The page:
I returned to my daughter and to Holland with my new fiance, Massage, and we began to build a life together. Massage and I lined up private clients, scouted a location for a clinic, the whole works. All this time, I was getting random calls here and there from folks in my previous (sales) life asking me for tips on how to become great at the part I had been great at – the Cold Call. They remembered that I was talented at knocking down doors and as the economy had slowed down, their skills in the second and third pieces of the sales process were not paying the rent – contract negotiation had become less important and they were faltering. I was happy to help out, as long as it didn’t interfere with my shiatsu, and conducted several very informal mini training sessions about what to say and what not to say, how to really connect with potential clients rather than sell to them, how to be genuine, and what that really meant.
The night before I was about to sign the lease on my massage studio, an old friend gave me a call to check in on me and my daughter and life in general. I’m pretty sure that everyone has this kind of friend – he and I know each other from way back; we had a lot in common when we were kids although not so much any more, and while we speak rarely, there is no beating around the bush – ever. I brought him up to speed on my new endeavor, which was by then not so new, and he called me an idiot. Just like that – he is not a man to mince words. It was pretty unnerving, considering I was putting as much of my heart and soul into massage as I could, hoping it would transform me into the Accountable Suburban Father I needed to be, rather than the Passionate Yet Inconsistent Salesperson I was formerly.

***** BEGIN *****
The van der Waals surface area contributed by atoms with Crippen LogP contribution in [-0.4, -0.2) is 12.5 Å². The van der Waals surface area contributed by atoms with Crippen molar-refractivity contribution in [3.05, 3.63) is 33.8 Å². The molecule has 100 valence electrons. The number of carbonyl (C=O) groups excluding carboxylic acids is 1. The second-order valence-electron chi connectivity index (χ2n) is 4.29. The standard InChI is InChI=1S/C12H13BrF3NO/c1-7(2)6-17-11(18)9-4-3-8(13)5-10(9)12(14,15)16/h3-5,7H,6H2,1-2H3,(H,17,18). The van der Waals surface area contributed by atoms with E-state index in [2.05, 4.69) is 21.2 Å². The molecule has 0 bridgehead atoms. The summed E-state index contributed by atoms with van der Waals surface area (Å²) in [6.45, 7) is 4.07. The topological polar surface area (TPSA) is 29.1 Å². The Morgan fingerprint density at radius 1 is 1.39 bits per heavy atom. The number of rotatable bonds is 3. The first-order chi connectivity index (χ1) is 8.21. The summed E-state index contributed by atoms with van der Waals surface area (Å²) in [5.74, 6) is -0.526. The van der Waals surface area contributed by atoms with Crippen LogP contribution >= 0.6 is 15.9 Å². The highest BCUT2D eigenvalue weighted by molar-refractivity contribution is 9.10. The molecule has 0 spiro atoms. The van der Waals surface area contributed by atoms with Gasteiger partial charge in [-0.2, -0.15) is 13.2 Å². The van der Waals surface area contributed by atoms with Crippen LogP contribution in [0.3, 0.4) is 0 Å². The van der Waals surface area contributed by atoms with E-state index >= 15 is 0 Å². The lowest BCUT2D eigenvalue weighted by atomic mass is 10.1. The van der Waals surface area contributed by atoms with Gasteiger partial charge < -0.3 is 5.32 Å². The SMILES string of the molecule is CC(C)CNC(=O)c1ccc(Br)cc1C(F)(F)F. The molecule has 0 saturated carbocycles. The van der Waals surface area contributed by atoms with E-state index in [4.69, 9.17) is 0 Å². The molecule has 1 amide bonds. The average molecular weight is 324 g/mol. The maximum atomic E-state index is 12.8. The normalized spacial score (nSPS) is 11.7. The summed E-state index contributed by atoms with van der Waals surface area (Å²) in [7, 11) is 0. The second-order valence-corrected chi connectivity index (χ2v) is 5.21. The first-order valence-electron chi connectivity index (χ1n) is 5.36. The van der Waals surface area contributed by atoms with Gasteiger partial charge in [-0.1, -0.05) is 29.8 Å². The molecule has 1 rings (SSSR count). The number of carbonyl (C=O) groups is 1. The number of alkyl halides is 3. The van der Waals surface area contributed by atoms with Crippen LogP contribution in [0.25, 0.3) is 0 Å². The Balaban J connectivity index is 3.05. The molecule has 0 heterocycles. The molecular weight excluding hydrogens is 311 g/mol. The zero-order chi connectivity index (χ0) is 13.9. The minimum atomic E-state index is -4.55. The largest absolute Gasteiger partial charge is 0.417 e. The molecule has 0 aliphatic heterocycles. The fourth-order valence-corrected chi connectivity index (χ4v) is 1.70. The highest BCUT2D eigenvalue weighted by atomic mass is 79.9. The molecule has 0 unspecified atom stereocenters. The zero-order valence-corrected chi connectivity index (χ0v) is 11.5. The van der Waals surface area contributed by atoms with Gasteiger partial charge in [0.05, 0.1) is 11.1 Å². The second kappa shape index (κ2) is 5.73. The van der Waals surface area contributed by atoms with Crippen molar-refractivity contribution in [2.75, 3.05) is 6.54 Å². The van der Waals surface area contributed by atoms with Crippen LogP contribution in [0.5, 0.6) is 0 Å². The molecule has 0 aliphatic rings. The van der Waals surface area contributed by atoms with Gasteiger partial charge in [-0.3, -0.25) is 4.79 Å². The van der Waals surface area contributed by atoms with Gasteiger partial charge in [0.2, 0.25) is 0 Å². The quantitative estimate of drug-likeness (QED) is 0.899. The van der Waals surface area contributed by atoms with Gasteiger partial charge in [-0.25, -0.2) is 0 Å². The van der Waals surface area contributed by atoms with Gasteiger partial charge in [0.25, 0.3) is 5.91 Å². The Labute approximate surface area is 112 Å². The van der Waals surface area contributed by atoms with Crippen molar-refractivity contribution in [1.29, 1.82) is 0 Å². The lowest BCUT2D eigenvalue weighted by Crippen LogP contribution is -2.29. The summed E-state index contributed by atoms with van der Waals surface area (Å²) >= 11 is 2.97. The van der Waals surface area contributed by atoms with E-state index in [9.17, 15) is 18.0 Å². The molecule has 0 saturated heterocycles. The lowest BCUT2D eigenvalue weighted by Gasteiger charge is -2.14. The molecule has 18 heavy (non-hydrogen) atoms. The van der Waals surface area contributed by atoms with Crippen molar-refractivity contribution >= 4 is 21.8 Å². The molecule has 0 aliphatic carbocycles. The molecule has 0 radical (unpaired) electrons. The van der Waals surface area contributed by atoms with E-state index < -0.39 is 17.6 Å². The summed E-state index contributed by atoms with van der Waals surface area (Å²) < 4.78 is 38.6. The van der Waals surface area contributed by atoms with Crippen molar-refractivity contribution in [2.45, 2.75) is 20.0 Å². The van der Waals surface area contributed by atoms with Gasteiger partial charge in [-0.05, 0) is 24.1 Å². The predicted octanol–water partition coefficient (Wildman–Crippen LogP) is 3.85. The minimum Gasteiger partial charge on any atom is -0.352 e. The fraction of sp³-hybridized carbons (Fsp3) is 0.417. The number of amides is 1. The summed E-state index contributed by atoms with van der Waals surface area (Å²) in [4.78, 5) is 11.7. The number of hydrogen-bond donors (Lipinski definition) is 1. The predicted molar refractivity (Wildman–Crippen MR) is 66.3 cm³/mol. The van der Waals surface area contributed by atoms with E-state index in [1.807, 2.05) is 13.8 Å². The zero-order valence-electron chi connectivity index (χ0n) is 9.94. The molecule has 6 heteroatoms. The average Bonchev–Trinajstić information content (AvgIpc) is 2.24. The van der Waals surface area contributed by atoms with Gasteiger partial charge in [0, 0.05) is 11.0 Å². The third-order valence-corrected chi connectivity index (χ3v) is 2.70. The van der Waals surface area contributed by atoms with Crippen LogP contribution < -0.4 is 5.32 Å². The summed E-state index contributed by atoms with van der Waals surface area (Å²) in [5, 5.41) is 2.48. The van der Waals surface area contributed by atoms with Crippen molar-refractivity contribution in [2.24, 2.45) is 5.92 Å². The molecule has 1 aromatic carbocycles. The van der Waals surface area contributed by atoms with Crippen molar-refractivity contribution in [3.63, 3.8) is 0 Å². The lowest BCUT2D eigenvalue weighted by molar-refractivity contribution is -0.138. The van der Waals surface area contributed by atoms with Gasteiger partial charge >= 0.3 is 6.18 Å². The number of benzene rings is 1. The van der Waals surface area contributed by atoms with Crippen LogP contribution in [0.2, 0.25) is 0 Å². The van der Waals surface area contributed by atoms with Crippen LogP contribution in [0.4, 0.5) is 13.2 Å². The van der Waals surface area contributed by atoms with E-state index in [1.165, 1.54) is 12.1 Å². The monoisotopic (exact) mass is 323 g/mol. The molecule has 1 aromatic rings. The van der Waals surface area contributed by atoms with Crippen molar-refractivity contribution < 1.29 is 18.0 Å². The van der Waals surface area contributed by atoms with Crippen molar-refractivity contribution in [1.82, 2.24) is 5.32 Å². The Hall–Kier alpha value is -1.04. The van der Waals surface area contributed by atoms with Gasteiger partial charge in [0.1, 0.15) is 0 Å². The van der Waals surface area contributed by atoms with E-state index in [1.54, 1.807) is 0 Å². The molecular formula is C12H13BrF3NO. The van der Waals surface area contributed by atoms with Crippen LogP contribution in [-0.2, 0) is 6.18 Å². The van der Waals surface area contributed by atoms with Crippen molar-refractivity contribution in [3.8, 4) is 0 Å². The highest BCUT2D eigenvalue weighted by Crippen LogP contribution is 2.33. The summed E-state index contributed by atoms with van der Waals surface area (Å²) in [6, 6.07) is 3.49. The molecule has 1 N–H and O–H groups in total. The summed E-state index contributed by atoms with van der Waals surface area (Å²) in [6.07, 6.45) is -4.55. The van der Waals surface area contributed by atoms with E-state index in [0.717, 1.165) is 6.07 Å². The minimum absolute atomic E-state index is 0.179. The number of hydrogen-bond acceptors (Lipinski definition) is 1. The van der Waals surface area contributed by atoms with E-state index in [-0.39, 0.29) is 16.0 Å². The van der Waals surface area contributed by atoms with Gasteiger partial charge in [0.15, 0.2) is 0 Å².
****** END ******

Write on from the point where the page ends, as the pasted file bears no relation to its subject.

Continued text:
My friend, bless his heart, accused me of selling out.
This seemed ironic, considering I had LEFT Sales. He said, quite unceremoniously, that I sounded like a man beaten up, a man who had given up, a man who was going through the motions and was lying to myself. He pointed out that while I was doing the “right” things, I was describing them passionlessly, in a way he had never heard me talk about an adventure before. He said that it was like I was engaged to the “safe”, pasty faced, pinstripe- wearing woman for the wrong reasons, and I should be marrying the risky, motorcycle riding girl who makes me feel alive, even though it may mean that she stomps on my heart later.
He said it was worth it.
I never signed that lease. After my friend finished berating me, I looked into the face of what made me happy, broke it off with Massage, and began writing The Cold Call Bible. That night. The Cold Call Company and I have been together ever since, not only providing for both me and my daughter, but lighting the fire within me that deserves – that needs – to be lit.
It turns out that Cold Calling is the tattooed, risky broad that I married. We are very happy.
Daniel Francès, author of The Cold Call Bible and experienced Cold Calling Trainer, was born with sales running through his veins. While other boys daydreamed of becoming firemen or famous soccer players, Daniel knew instinctively from the age of seven that he aspired to sell. Beginning his career in New York, he became first acquainted with the phenomenon of cold calling, and was intrigued and inspired. He immediately internalized this form of marketing as second nature. After studying, fine tuning and practicing his craft, Daniel became a master of the Cold Call. In 2010, obsessed with training others to master the Cold Call, he established The Cold Call Company dedicated to the art of cold calling. He now custom designs and delivers corporate cold calling training programs and is an adviser on how to gain new business using cold calling.
Daniel can be reached by;
PHONE: EU +31 20 77 42 836
CORPORATE WEBSITE: http://www.thecoldcallcompany.
BOOK SITE: http://thecoldcallbible.